After this Jesus went to the other side of the Sea of Galilee, also called the Sea of Tiberias. A large crowd kept following him, because they saw the signs that he was doing for the sick. Jesus went up the mountain and sat down there with his disciples. Now the Passover, the festival of the Jews, was near. When he looked up and saw a large crowd coming towards him, Jesus said to Philip, ‘Where are we to buy bread for these people to eat?’ He said this to test him, for he himself knew what he was going to do. Philip answered him, ‘Six months’ wages would not buy enough bread for each of them to get a little.’ One of his disciples, Andrew, Simon Peter’s brother, said to him, ‘There is a boy here who has five barley loaves and two fish. But what are they among so many people?’ Jesus said, ‘Make the people sit down.’ Now there was a great deal of grass in the place; so they sat down, about five thousand in all. Then Jesus took the loaves, and when he had given thanks, he distributed them to those who were seated; so also the fish, as much as they wanted. When they were satisfied, he told his disciples, ‘Gather up the fragments left over, so that nothing may be lost.’ So they gathered them up, and from the fragments of the five barley loaves, left by those who had eaten, they filled twelve baskets. When the people saw the sign that he had done, they began to say, ‘This is indeed the prophet who is to come into the world.’
For nine years I had the privilege of teaching church history at Westminster College. Church historians, it seems to me, hold the keys to the church’s treasure chest, and its skeleton cupboard! Historians, of all the church’s servants, are peculiarly aware of the humanity of the church. They are constrained by the traces that people leave behind them, with the biases that brings – clergy rather than lay people, rather more men than women, the articulate and able rather than those differently gifted.
As I look back over fifty years of the URC, it is the URC’s ‘saints’ that I am profoundly grateful for. Some have been big canvas men and women, those whose words and actions will be sifted by future historians. Most aren’t. They are ordinary folk who came to our doors with their five loaves and two fish, and without realising it found themselves turned into blessings for other people. My personal pantheon includes two middle aged women who had a vision of a lunch club for the lonely that transformed the lives of generations of elderly people, a Junior Church leader whose care for the young people extended to taking them all to a Christmas pantomime so their parents could breathe in the run up to Christmas, and some remarkable non-stipendiary ministers who gifted churches with Word and Sacraments despite the almost impossible demands their day jobs were making on them. But the list expands to include those who turned sickness and misfortune into the stuff of discipleship, and those whose patient love for those struggling with the difficulties of old age was transformative and life-enhancing, true demonstrations of Christian love.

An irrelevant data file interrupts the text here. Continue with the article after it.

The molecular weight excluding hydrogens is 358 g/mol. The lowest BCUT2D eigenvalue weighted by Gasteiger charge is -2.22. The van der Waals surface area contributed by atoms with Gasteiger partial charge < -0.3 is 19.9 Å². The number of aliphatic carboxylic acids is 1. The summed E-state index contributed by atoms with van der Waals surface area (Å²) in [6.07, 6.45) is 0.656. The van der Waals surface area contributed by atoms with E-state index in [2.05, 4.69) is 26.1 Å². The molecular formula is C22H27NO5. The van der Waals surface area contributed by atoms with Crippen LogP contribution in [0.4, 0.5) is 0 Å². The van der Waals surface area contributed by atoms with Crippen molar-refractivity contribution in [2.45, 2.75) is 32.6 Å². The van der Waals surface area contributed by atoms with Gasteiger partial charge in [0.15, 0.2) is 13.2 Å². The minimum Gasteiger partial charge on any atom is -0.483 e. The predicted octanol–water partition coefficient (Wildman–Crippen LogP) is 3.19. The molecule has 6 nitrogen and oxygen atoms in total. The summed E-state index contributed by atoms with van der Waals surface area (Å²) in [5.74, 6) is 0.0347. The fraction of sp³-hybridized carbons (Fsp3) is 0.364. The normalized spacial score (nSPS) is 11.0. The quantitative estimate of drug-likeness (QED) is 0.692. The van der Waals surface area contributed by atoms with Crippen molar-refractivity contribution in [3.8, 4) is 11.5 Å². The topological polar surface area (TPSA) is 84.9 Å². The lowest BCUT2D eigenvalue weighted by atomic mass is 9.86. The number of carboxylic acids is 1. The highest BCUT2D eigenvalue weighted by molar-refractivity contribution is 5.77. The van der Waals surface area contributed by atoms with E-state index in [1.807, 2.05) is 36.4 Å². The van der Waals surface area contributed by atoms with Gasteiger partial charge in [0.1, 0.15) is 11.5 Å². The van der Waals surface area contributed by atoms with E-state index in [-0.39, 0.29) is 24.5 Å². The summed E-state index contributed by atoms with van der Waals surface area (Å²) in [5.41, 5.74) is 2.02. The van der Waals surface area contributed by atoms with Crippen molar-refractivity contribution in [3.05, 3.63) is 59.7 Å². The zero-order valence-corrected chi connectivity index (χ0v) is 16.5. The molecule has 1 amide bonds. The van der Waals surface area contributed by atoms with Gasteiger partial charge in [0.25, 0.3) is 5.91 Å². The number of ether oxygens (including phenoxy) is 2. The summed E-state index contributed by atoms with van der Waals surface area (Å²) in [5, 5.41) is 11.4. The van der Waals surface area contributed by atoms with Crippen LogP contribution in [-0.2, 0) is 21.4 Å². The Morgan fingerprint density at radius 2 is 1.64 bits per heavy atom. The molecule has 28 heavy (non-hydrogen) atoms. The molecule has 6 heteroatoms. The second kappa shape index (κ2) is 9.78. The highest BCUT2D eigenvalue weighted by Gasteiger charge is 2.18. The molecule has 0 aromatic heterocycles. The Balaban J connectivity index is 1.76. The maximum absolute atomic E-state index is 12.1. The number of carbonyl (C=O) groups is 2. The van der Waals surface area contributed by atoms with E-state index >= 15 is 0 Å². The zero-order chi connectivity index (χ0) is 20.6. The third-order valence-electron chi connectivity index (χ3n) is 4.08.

Most of that escapes the eye and pen of the historian, but God rejoices in the faithfulness of that United Reformed Church.
Gracious God Your love has touched the URC and called forth disciples. We give thanks for those who have been examples to us, who helped us on the journey of faith and opened windows into the wonder of your kingdom. Take our loaves and fishes, and transform them into your people’s nourishment, that they may speak your Word, that the world may know Christ as Lord and return to You in praise and thanksgiving. Amen.
The Rev’d Dr David Cornick is a retired URC minister, an Emeritus Fellow of Robinson College, Cambridge, and a member of Downing Place URC.